The faint red patches at 11 and 5 are relativistic jets.
Enquiring minds have been let down by the mainstream media!
(Icon is picture of person answering.)
<QUOTE>The bright spot at 8 o'clock is caused by relativistic beaming of the part of the accretion disk heading towards us.
The dark "spot" at 2 o'clock is the accretion disk heading away from us.</QUOTE>
Unless it's upside down. We probably all think that objects spin the same way regardless of where they are in space, on the same plane.
I think we've only just begun to understand some of the things about Black Holes
But, I like your thinking.
Well I, for one, don't imagine everything spins the same way on the same plane!
One news source said it span clockwise (as if that means anything).
Other sources seem to think we are looking straight down on (or up to) the accretion disk.
I am assuming the axis of rotation is 11 o'clock to 5 o'clock on the image and the "equator" of the black hole event horizon (if there is such a thing) is tipped towards us. This would make the black hole spin anti-clockwise seen from the top of the image. Furthermore, the central hole doesn't look that circular to me, 2 o'clock round to 8 o'clock looks more elliptical. I think this means it is the edge of the inside of the accretion disk?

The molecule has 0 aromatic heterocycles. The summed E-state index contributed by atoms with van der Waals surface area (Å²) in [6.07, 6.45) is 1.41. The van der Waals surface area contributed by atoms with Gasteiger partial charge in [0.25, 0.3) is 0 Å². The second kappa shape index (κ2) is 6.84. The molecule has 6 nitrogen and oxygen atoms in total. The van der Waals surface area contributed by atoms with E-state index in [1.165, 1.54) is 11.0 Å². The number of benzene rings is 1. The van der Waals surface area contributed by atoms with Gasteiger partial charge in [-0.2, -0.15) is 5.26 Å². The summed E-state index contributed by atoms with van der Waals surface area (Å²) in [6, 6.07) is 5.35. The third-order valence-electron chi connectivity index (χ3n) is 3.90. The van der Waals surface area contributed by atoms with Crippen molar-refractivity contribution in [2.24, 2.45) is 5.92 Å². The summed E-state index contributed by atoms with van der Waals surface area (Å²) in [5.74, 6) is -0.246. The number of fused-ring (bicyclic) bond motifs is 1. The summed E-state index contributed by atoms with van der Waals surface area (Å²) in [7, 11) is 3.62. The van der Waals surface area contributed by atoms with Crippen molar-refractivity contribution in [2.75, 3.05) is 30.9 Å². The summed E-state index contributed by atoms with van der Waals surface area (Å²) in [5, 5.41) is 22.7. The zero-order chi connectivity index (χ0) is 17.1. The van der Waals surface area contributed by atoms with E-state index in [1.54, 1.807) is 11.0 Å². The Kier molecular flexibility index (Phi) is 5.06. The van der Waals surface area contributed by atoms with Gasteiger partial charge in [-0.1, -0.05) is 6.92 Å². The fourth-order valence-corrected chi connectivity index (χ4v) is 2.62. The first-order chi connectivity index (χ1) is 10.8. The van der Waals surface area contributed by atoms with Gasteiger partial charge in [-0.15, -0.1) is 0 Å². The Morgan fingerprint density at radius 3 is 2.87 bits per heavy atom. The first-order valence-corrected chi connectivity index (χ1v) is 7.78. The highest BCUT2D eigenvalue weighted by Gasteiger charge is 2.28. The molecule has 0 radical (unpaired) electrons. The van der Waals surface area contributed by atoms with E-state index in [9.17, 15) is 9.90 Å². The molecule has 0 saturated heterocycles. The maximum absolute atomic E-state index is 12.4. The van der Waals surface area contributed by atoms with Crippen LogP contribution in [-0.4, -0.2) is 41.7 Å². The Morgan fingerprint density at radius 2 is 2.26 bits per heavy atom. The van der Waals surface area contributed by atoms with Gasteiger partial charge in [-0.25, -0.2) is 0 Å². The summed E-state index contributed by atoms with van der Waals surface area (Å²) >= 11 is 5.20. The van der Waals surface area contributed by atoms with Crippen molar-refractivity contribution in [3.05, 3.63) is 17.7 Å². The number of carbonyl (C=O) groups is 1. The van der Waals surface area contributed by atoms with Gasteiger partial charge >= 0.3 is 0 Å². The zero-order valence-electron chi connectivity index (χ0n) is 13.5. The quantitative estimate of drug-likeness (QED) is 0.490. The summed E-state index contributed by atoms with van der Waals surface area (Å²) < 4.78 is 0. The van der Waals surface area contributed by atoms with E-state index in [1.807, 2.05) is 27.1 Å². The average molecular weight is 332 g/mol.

How about it, astro-boffins?
Details from my recollection of the press conference.
We view the black hole nearly from a polar perspective. Rotation is clockwise in the image. The brighter region at roughly the bottom of the image is moving towards the observer (earth) with the darker portion moving away from the observer.
In the press conference, they mentioned a clockwise spin, and that the bright portion of the disk is moving towards the observer, while the darker portion is moving away from the observer.
For whatever reason, I was expecting a more uniform accretion disk than observed. But that's my lack of expertise showing.
I'm curious what results were considered "expected" and what was "unexpected". It's not something they delved into at the presser.